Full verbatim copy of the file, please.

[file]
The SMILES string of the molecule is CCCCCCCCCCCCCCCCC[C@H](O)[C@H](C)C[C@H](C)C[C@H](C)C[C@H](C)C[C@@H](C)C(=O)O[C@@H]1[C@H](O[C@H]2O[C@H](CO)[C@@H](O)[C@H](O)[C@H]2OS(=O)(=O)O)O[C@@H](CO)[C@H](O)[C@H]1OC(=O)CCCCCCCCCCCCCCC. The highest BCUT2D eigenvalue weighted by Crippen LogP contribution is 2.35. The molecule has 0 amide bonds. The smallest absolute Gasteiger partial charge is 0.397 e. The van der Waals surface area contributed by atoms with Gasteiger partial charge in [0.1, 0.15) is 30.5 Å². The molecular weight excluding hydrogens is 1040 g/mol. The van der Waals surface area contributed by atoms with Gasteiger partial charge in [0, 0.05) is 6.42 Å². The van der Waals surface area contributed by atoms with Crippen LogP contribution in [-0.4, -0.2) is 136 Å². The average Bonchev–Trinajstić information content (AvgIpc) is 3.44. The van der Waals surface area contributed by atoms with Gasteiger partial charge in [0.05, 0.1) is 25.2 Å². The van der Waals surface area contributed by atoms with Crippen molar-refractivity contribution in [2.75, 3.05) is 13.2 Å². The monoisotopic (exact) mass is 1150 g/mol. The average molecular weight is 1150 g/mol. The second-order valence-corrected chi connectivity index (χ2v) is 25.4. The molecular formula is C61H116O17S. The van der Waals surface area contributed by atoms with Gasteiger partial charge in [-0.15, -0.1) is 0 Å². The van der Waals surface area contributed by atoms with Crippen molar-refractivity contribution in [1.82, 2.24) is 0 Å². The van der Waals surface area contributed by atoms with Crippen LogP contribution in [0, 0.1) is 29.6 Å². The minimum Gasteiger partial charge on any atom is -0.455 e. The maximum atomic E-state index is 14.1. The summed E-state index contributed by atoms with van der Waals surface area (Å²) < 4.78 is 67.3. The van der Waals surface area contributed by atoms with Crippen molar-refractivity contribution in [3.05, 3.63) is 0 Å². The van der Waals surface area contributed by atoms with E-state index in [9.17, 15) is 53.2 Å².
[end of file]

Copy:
The SMILES string of the molecule is CCCCCCCCCCCCCCCCC[C@H](O)[C@H](C)C[C@H](C)C[C@H](C)C[C@H](C)C[C@@H](C)C(=O)O[C@@H]1[C@H](O[C@H]2O[C@H](CO)[C@@H](O)[C@H](O)[C@H]2OS(=O)(=O)O)O[C@@H](CO)[C@H](O)[C@H]1OC(=O)CCCCCCCCCCCCCCC. The highest BCUT2D eigenvalue weighted by Crippen LogP contribution is 2.35. The molecule has 0 amide bonds. The smallest absolute Gasteiger partial charge is 0.397 e. The van der Waals surface area contributed by atoms with Gasteiger partial charge in [0.1, 0.15) is 30.5 Å². The molecular weight excluding hydrogens is 1040 g/mol. The van der Waals surface area contributed by atoms with Gasteiger partial charge in [0, 0.05) is 6.42 Å². The van der Waals surface area contributed by atoms with Crippen LogP contribution in [-0.4, -0.2) is 136 Å². The average Bonchev–Trinajstić information content (AvgIpc) is 3.44. The van der Waals surface area contributed by atoms with Gasteiger partial charge in [0.05, 0.1) is 25.2 Å². The van der Waals surface area contributed by atoms with Crippen molar-refractivity contribution in [2.75, 3.05) is 13.2 Å². The monoisotopic (exact) mass is 1150 g/mol. The average molecular weight is 1150 g/mol. The second-order valence-corrected chi connectivity index (χ2v) is 25.4. The molecular formula is C61H116O17S. The van der Waals surface area contributed by atoms with Gasteiger partial charge in [-0.15, -0.1) is 0 Å². The van der Waals surface area contributed by atoms with Crippen molar-refractivity contribution in [1.82, 2.24) is 0 Å². The van der Waals surface area contributed by atoms with Crippen LogP contribution in [0, 0.1) is 29.6 Å². The minimum Gasteiger partial charge on any atom is -0.455 e. The maximum atomic E-state index is 14.1. The summed E-state index contributed by atoms with van der Waals surface area (Å²) < 4.78 is 67.3. The van der Waals surface area contributed by atoms with Crippen molar-refractivity contribution in [3.05, 3.63) is 0 Å². The van der Waals surface area contributed by atoms with E-state index in [9.17, 15) is 53.2 Å².